allipoli veteran who died on Boxing Day 1998, just 9 days short of his 102nd birthday, and the last of NSW's surviving veterans of the carnage in 1915.
On July 14th, 101 year old Fred was awarded the French Government's highest award, the Legion of Honour, with its distinctive red ribbon, at a ceremony at La Perouse. Fred had fought on French soil at the Somme, Fromelles and at the successful recapture of Villers-Bretonneux from the Hun in April, 1917.
Fred volunteered for duty aged 18, intrigued by the romance of war, only later to be shocked by the horrors he had to face. He returned from war as a pacifist and never spoke of what he had seen and experienced. He never joined the RSL, never wore his uniform again or marched on Anzac Day, such was his abhorrence of war.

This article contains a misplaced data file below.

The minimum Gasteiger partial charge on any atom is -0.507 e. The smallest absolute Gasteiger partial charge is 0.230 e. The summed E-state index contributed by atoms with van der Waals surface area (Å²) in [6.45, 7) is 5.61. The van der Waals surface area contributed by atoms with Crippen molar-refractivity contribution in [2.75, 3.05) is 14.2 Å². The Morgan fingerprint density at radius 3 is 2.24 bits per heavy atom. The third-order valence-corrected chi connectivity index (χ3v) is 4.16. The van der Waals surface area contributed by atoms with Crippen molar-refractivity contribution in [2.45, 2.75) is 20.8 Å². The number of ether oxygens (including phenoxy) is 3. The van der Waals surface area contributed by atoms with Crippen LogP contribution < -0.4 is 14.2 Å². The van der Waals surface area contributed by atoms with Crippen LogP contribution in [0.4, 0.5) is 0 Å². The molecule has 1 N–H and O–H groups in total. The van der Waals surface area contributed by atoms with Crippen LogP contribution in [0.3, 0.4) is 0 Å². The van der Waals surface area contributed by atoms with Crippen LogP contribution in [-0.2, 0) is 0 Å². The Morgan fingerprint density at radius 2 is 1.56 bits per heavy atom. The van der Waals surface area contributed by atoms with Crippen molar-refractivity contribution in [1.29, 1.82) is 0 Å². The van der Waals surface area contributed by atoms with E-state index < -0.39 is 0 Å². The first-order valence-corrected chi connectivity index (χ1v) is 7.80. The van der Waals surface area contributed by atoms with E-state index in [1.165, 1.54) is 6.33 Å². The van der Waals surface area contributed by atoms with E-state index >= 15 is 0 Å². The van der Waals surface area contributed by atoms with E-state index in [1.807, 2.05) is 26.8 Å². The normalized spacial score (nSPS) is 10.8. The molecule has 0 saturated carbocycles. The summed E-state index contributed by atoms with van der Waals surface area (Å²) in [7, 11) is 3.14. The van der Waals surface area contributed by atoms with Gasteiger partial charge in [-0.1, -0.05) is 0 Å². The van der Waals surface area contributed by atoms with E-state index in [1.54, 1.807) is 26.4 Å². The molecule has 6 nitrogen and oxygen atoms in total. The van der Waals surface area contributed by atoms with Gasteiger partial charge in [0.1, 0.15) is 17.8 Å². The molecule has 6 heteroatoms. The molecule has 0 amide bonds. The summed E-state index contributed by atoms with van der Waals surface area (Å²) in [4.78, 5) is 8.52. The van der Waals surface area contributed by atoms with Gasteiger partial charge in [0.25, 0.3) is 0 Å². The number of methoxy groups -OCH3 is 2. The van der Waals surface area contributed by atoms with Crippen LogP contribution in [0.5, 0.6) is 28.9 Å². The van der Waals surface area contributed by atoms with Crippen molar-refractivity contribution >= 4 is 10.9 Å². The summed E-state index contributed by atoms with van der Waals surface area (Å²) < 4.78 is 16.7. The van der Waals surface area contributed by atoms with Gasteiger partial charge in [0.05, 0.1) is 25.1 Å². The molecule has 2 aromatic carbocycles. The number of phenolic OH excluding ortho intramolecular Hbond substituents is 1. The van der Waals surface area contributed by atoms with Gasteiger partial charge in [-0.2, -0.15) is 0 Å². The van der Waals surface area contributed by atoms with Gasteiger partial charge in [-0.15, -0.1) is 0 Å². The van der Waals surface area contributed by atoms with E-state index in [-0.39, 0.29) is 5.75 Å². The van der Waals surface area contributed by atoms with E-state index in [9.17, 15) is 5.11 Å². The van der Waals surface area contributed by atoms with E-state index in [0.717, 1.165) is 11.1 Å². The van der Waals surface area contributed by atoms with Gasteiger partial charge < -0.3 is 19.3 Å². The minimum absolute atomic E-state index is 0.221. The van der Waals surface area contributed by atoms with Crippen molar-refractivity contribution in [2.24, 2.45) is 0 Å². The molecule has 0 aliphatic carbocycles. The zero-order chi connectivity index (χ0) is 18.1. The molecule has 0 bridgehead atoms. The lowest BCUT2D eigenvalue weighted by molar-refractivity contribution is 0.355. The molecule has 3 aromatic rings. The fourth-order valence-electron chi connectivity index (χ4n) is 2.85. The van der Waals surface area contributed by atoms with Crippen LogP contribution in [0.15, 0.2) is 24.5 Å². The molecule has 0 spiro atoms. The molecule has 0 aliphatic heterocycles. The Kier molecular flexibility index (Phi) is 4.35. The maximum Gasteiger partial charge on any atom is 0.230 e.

Sadly, his life was again touched by war when his son John was killed fighting the Japs in Papua New Guinea in World War 11.
Fred's funeral was on the day he would have turned 102. Rest In Peace, old soldier.
There are 5 remaining Anzacs:
aged 100 and living in New Town, Hobart, Tasmania.
Len Hall aged 100 in Western Australia.
Frank Isaacs aged 102 in Western Australia.
Walter Parker aged 104 in Melbourne.
Roy Longmore aged 105 in Bannockburn, Victoria.
There are another 60 remaining veterans from all theatres of World War 1, scattered around Australia.
To all of the above and those who fell in wars or have since passed on, we give you our heartfelt thanks for giving us the great country we have today, Australia! Stand up all of you - you are all Dinkum Aussies!
April '99 and Frank Isaacs and Len Hall must have passed on as a newspaper report says there are only 3 left.